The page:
It's a clash of summer and winter across the Rockies as the Denver metro braces for several inches of heavy, wet snow from an impactful late-season winter storm on the heels of Thursday's dangerous fire weather fueled by temperatures in the upper 80s.
Winter Storm Warnings and Winter Weather Advisories have been issued by the National Weather Service across the central Rockies and the adjacent Front Range.
Denver and Boulder, Colorado, are among the cities included in the Winter Storm Warnings along the Interstate 25 urban corridor.
Light to moderate snow was already ongoing Friday morning in the mountains and foothills of the northern and central Rockies, while rain showers were spreading into portions of the Front Range urban corridor, including the Denver metro area.
As much colder air continues to rush into the region, the rain showers in the Front Range will begin mixing with snow by early Friday evening, eventually changing over to all snow later in the evening and continuing through Saturday morning. Snow will lighten in intensity and mix with rain Saturday afternoon before ending Saturday night.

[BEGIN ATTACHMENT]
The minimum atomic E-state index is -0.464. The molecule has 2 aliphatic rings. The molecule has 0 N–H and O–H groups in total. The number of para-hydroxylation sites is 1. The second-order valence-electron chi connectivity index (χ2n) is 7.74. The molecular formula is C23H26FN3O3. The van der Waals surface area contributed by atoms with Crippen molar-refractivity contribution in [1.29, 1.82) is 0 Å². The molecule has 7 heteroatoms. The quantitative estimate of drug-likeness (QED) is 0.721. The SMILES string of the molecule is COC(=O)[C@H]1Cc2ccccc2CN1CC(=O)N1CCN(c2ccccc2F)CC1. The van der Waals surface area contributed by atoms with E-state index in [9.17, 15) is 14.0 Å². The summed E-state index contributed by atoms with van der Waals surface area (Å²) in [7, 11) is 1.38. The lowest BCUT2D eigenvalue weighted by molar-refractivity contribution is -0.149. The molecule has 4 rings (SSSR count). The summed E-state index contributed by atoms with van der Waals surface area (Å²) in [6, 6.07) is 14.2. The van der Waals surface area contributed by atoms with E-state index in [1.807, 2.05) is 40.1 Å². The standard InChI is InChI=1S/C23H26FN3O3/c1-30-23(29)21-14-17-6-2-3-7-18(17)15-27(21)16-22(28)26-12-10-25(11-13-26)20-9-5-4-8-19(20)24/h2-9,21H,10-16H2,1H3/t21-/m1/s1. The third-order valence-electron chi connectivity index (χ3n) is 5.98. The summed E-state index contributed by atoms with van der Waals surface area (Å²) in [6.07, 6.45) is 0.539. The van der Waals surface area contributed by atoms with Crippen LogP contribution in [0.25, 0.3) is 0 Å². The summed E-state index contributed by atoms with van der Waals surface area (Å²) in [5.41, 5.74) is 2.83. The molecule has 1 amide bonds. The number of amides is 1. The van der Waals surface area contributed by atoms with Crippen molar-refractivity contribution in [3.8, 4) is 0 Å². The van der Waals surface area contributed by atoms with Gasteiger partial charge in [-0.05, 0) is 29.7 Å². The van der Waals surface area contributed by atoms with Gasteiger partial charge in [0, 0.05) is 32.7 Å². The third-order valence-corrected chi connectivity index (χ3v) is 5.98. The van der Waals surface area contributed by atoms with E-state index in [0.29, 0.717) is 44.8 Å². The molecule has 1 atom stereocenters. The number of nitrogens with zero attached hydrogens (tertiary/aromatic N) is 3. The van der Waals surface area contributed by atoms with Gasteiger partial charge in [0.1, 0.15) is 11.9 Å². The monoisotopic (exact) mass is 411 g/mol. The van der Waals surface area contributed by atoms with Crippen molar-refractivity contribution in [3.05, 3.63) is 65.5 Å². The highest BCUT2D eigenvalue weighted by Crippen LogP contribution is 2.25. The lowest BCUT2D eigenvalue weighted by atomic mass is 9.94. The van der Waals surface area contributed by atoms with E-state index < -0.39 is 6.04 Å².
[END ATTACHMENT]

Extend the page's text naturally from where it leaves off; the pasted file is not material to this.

Denver already experienced its sixth-largest one-hour temperature drop on record Thursday evening. Temperatures plummeted 25 degrees in 23 minutes, from 84 degrees at 7:30 p.m. Mountain time to 59 degrees by 7:53 p.m.
This winter storm will bring a heavy, wet snow due to temperatures very close to freezing. Most trees already have their leaves, which means there's a significant threat of downed tree branches and power outages as the weight of the heavy snow adds increased stress while it collects on leaves and power lines.
Between 3 and 5 inches of snow is expected in the city of Denver, with a wide range of 5- to 12-inch totals possible near Boulder due to elevation changes.
More than a foot of snow could pile up in the higher elevations west of Interstate 25. Localized amounts over 2 feet are possible near the Continental Divide.
The accumulating snow will create difficult driving conditions across the region, so be prepared to change or postpone any travel plans you might have between now and Saturday.
While late-May snow is rare in Denver, it is not unprecedented. The latest that measurable snow has ever been reported was on June 2 in 1951, but if at least 0.1 inches of snow is measured this Saturday, it would tie with five other years for the 10th-latest snowfall on record.
The heaviest snowstorm this late in the season was on May 25-26, 1950, when 10.7 inches piled up in the Mile High City.
According to the NWS, April 28 is the average date of the season's last snowfall in Denver.
As this snowstorm exits the region Saturday night, a hard freeze is expected with low temperatures dipping into the mid- to upper 20s by Sunday morning.
The snow won't stick around long, however. Denver will climb back into the 60s on Monday and into the 70s by Wednesday.